Old houses have boundless charm, letting modern families get a glimpse into yesteryear and imagine what they might hear if walls could talk. Unfortunately, over the decades of trends and updates, the original beauty and function of the old house is covered up by carpeting, vinyl, and particle-board cabinetry. If you have an old house that has great bones but a lackluster kitchen, you can put some effort into making the kitchen a shining example of modern convenience while staying true to the original architectural style of the home. Here are some things to consider when designing your renovation plans.
1. Choose patterns that make sense.
Many home building trends are hyper-modern, with sleek lines and shiny surfaces. If you are hoping to keep the kitchen looking like it belongs, forego these modern, geometric designs. Instead, research what patterns and styles were popular during the era your house was built. For example, homes that were built in the first decade of the 20th century used small tile designs and mosaics in the bathroom and even in the kitchen. Hexagon, small square, or penny tiles were common. You can call into these trends by making your backsplash from small hexagon tiles instead of the modern white subway tile design.
2. Be thoughtful with cabinet choice.
Building trends of the 80s and 90s saw a lot of cabinets made from oak in a common, short style, with lackluster finishes. These types of cabinets often prevent your house from getting back to its roots. Instead, research what kitchen cabinets looked like when your home was built. If you cannot possibly match the style, choose a wood that matches the color of the original woodwork in your home. Forgo finishes that are too ornate, because old-fashioned kitchens did not celebrate the kitchen as a thing of beauty, but as a work space. If you do happen to have some original cabinetry left in your home (craftsman homes may have a butler’s pantry or a series of built-in cabinets), try hiring a carpenter to make door fronts that match the style. Keep in mind that open shelves or glass front doors are more period authentic to older houses. Crown molding was more commonly found on the roof than on the cabinets, and under cabinet lighting was also uncommon.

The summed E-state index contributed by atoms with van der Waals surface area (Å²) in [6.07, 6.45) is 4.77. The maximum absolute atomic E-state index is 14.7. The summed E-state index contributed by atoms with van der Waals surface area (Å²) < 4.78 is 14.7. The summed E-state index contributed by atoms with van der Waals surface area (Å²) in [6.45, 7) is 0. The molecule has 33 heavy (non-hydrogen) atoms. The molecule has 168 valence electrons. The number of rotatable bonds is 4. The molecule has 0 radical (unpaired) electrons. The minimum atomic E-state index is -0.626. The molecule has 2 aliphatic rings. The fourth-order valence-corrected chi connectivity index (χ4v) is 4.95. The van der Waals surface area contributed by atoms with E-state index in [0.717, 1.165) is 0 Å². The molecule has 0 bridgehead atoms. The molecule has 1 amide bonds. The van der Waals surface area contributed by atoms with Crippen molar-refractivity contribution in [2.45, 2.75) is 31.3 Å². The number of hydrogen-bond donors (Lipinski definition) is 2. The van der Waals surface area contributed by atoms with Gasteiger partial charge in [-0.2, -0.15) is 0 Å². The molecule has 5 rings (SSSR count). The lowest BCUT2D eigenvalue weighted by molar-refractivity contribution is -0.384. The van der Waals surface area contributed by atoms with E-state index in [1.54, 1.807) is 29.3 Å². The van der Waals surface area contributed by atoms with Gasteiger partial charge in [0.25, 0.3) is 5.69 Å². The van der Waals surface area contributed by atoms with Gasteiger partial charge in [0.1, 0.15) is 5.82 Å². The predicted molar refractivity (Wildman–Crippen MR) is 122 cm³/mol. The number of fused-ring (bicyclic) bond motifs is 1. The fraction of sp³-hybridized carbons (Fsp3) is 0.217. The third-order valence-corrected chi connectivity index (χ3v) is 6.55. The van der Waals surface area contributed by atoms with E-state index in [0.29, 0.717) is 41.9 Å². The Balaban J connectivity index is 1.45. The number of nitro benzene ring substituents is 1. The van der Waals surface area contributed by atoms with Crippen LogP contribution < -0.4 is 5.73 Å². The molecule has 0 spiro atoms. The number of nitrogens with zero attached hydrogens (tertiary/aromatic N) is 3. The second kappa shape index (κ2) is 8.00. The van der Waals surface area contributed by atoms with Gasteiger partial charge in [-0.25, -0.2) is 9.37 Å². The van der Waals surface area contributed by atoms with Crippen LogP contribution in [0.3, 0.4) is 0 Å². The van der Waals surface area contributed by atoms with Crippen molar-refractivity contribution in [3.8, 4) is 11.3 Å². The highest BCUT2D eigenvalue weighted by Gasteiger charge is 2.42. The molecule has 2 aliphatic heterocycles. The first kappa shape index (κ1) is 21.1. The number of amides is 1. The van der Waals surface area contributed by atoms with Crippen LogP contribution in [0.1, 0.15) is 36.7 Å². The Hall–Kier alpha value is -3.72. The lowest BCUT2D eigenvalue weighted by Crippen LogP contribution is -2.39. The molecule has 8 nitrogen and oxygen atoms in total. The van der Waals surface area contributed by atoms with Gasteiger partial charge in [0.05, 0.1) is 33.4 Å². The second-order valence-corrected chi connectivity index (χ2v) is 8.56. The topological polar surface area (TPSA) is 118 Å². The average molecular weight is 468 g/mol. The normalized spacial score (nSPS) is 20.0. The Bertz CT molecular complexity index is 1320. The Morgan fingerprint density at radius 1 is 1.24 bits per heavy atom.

3. Finish with flair.
After you have cabinets and tiles picked out, keep going with the authentic style through to the finishes. Kitchen faucets should have two handles, since one handle faucets did not exist in old homes. Hardware should be black, bronze, or copper — stainless steel handles and pulls are more modern. White porcelain sinks are more period authentic. If you are brave, you could even choose appliances in an almond color or that are purposely made to look old, instead of opting for flashy stainless appliance.
For more information, contact Personal Touch Kitchens, Inc. or a similar company.